Before the day was out they were winging away from Detroit, having spent less than 24 hours in Michigan.

The Beatles had spent the previous night at the Whittier Hotel, and following their departure, the sheets they slept on were purchased by a radio station and cut into small squares, which were then sold to fans.

Click To Play



Back To Tour Guide



 
September 7: Maple Leaf Gardens, Toronto, Ontario, Canada
The Beatles did two shows at Maple Leaf Gardens, setting attendance records for the Toronto arena. The group drew a total of 35,522 people for both shows. The Beatles took the stage at 5:30 p.m. for the first show and began the second concert at around 10:00 p.m.


Set List
  • Twist and Shout
  • You Can't Do That
  • All My Loving
  • She Loves You
  • Things We Said Today
  • Roll Over Beethoven
  • Can't Buy Me Love
  • If I Fell
  • I Want To Hold Your Hand
  • Boys
  • A Hard Day's Night
  • Long Tall Sally

Odd Fact
from The Beatles and Me by Ivor Davis
"Hundreds of fans outside the hotel changed the words to the Canadian anthem from 'O Canada' to 'O Beatles, our idols true and dear ...'"


When the Beatles' charter Lockheed Electra landed at Malton on September 6 from their show in Detroit, over 10,000 fans awaited their arrival at Toronto International Airport. The group were driven to the King Edward Hotel which was also under siege by fans. In fact, when the Beatles got to their suite, they found a 14 year old girl hiding in a linen closet.

In a carefully planned motorcade to the Gardens next day, the Beatles were kept in a police paddy-wagon for protection, while 1,000 officers worked crowd control.

Their first concert that day was supposed to start at 4 p.m. But the delirium was allowed to build another 90 minutes before the lads bounded on stage. They were introduced by local DJs Jay Nelson and Al Boliska, launching into "Twist and Shout." Right away, their puny speakers lost the battle with the infamous Gardens sound system and its cavernous roof. But even with optimum acoustics, hits such as "All My Lovin'" and "Can't Buy Me Love" would haveve been drowned out by 18,000 teen shriekers.

"Imagine the loudest thunderclap you have ever heard," wrote the Toronto Telegram's Frank Tumpane. "Imagine it emanates inside a building and then imagine it's pitched as high as a siren." That was the essence of the din that filled Maple Leaf Gardens.

In between the two shows, a rollicking media session also took place in the Gardens. The Toronto press conference was much like the free-for-all at Kennedy Airport earlier that year when the arriving Beatles first charmed the skeptical New York press. Toronto was the group's Canadian fan club headquarters so they were very co-operative in posing for pictures with its young reps, as well as Miss Canada, and in fine form to trade quips with the army of reporters jammed into the room.

Beatles' press officer Derek Taylor opened the proceedings by reading a letter from a fan in Saskatchewan who wanted to collect the group's excess bath water and market it. There was also an offer to buy each Beatle's tonsils.

Lennon, who had been asked to endorse the re-naming of Hamilton Mountain after the group, was quizzed on what time he usually got up each morning.

"Two in the afternoon," he replied with his Scouse cheekiness.

He was less amused by a blunt query on how long he thought the Beatles could last.

"Longer than you," he fired back at a reporter.

The average ticket price, for either concert, was around $5.

Click To Play



Back To Tour Guide



 
September 8: The Forum, Montréal, Québec, Canada
As in Toronto, The Beatles played both an afternoon and an evening show in Montréal.


Set List
  • Twist and Shout
  • You Can't Do That
  • All My Loving
  • She Loves You
  • Things We Said Today
  • Roll Over Beethoven
  • Can't Buy Me Love
  • If I Fell
  • I Want To Hold Your Hand
  • Boys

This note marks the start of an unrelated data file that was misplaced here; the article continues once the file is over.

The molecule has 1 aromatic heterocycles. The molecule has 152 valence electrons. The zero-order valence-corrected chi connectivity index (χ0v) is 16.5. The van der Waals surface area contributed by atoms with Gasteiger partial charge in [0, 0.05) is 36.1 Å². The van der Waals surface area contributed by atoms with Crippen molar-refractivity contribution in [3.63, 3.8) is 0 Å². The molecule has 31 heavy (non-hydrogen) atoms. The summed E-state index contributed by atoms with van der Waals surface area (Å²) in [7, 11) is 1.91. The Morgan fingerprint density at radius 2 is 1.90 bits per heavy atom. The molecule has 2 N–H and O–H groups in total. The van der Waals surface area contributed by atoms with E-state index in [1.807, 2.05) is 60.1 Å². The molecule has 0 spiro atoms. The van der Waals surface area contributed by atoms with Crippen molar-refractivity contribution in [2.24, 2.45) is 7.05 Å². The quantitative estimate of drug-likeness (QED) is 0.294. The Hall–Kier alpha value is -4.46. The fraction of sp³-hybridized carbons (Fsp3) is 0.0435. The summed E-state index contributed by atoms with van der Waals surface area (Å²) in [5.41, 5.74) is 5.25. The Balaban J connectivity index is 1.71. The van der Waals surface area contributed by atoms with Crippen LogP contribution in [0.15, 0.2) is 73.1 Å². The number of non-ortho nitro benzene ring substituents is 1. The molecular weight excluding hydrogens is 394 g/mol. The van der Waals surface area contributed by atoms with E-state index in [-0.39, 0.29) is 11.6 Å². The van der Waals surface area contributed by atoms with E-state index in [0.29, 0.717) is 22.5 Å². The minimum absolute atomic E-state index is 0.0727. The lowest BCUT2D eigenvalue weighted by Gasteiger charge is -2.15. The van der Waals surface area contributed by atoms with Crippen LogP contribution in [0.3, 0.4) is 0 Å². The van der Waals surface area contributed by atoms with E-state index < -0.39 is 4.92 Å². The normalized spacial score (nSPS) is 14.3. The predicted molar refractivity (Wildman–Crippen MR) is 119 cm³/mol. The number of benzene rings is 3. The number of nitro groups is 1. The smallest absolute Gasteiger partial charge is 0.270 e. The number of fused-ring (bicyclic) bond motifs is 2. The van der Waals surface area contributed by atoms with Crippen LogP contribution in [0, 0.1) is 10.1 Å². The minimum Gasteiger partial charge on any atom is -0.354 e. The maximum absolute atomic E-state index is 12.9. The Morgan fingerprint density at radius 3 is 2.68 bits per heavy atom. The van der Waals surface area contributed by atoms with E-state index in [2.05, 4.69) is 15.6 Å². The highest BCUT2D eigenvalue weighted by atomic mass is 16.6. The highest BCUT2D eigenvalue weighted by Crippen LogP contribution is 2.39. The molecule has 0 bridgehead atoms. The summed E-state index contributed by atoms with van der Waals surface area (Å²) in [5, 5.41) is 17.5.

• A Hard Day's Night
  • Long Tall Sally

Odd Fact
from The Beatles Anthology
"A Montreal newspaper reported that somebody was going to kill Ringo. Because they didn't like his nose or something? Because he was probably the most British of The Beatles? I don't know. Anyway, we decided, 'Fuck this, let's get out of town,' and we flew a day early, instead of staying the night in Montreal."
— George Harrison


The Beatles arrived at Dorval airport at 2:24 p.m. In spite of an awful storm, 5,000 fans were waiting for them at the airport, most of them girls, along with 120 officers from the RCMP. At the same time, the group learned that a death threat had been made against the group's drummer. They were rushed to the Montréal Forum in a limo. Ringo Starr said of this event later on: "Some people decided to make an example of me as an English Jew — the one major fault is I'm not Jewish."

The first show began at 4:00 p.m. in front of 9,500 fans. Joining the regular opening acts (Jackie DeShannon, Bill Black Combo, The Exciters as well as Clarence "Frogman" Henry) was a locally favourite band, The 4 Français, also known as The Frenchmen — Fred Torac (vocal, guitar), Nick Angelo (guitar), Al Baron (vocal, bass) and Danny Neal (drums).

After the first show, a press conference was held, starting at around 6:00 p.m.

The second show, this time sold out, began at 8:30 p.m., in front of 11,500 fans. The MCs are Buddy Gee of CKGM-Radio, Michel Desrochers of CJMS-Radio and Dave Boxer of CFCF-Radio. Panic almost took hold of the fans when radio station CJMS announced that, according to an anonymous source, twenty bombs were placed in and around the Forum. Fearing for his security, Ringo reportedly had his cyymbals strategically placed so they would shelter him from possible projectiles.

At 11:00 p.m., The Beatles left the Forum in three limousines. They did not head for their hotel, the Queen Elizabeth, where they had planned to stay the night but rather to the airport. They explained later on that if they had stayed, they might have lost Ringo in an attempt on his life or else died in a plane crash, since hurricane Dora was threatening to hit Jacksonville, their next destination. Again, under heavy rain, some 300 fans waited at the airport to say their final goodbyes to The Beatles.

The band never returned to play in Montréal. Is it any wonder?

Too harsh perhaps ... well, individual group members did return to Montréal: John Lennon for his Bed-In in 1969, Paul McCartney to perform with Wings at The Forum in 1989, Ringo Starr to perform at the Bell Center in 2001, and finally, George Harrison, performing at The Forum in 1974 and during Montréal's Grand Prix in 2001.

Click To Play



Back To Tour Guide









Next stop ... Jacksonville and The Beatles play The Gator Bowl ...



The Tour Continues







© The Beatles On Abbey Road — Posted here on September 24, 2014.











  








    






Return To Feature Stories
























  





Please Send E-Mail
To
   Email   






The 1964 North American Tour is a creation of
The Beatles On Abbey Road
The Beatles On Abbey Road
Return To Main Page